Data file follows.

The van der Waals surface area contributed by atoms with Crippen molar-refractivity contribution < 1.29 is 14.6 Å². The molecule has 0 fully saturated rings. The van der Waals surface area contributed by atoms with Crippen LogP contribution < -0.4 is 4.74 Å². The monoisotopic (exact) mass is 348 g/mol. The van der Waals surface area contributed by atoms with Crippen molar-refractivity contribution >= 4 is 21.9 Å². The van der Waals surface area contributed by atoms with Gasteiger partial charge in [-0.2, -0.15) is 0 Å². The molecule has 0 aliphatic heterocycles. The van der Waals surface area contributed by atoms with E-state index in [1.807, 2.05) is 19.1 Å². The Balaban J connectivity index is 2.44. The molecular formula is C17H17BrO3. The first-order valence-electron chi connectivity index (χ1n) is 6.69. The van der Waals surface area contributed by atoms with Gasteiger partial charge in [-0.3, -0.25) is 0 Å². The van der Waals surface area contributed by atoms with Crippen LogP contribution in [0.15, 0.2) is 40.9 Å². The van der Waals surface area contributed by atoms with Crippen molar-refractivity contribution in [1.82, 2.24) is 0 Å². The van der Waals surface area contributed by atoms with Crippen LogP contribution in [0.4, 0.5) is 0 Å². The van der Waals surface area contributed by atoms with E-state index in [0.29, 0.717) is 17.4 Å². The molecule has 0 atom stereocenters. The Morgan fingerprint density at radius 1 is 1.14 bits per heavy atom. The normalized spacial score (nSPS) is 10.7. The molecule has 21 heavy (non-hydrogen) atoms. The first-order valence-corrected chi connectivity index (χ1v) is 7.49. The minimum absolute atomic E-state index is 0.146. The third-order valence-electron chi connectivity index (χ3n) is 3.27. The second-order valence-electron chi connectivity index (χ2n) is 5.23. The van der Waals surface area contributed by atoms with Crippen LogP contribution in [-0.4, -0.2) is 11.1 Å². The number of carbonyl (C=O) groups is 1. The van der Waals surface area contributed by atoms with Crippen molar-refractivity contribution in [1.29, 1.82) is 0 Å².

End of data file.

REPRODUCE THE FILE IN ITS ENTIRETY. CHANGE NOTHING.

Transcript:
The van der Waals surface area contributed by atoms with Crippen molar-refractivity contribution < 1.29 is 14.6 Å². The molecule has 0 fully saturated rings. The van der Waals surface area contributed by atoms with Crippen LogP contribution < -0.4 is 4.74 Å². The monoisotopic (exact) mass is 348 g/mol. The van der Waals surface area contributed by atoms with Crippen molar-refractivity contribution >= 4 is 21.9 Å². The van der Waals surface area contributed by atoms with Gasteiger partial charge in [-0.2, -0.15) is 0 Å². The molecule has 0 aliphatic heterocycles. The van der Waals surface area contributed by atoms with E-state index in [1.807, 2.05) is 19.1 Å². The Balaban J connectivity index is 2.44. The molecular formula is C17H17BrO3. The first-order valence-electron chi connectivity index (χ1n) is 6.69. The van der Waals surface area contributed by atoms with Gasteiger partial charge in [-0.3, -0.25) is 0 Å². The van der Waals surface area contributed by atoms with Crippen LogP contribution in [0.15, 0.2) is 40.9 Å². The van der Waals surface area contributed by atoms with Crippen molar-refractivity contribution in [1.82, 2.24) is 0 Å². The van der Waals surface area contributed by atoms with Crippen LogP contribution in [0.4, 0.5) is 0 Å². The van der Waals surface area contributed by atoms with E-state index in [0.29, 0.717) is 17.4 Å². The molecule has 0 atom stereocenters. The Morgan fingerprint density at radius 1 is 1.14 bits per heavy atom. The normalized spacial score (nSPS) is 10.7. The molecule has 21 heavy (non-hydrogen) atoms. The first-order valence-corrected chi connectivity index (χ1v) is 7.49. The minimum absolute atomic E-state index is 0.146. The third-order valence-electron chi connectivity index (χ3n) is 3.27. The second-order valence-electron chi connectivity index (χ2n) is 5.23. The van der Waals surface area contributed by atoms with Crippen LogP contribution in [-0.4, -0.2) is 11.1 Å². The number of carbonyl (C=O) groups is 1. The van der Waals surface area contributed by atoms with Crippen molar-refractivity contribution in [1.29, 1.82) is 0 Å².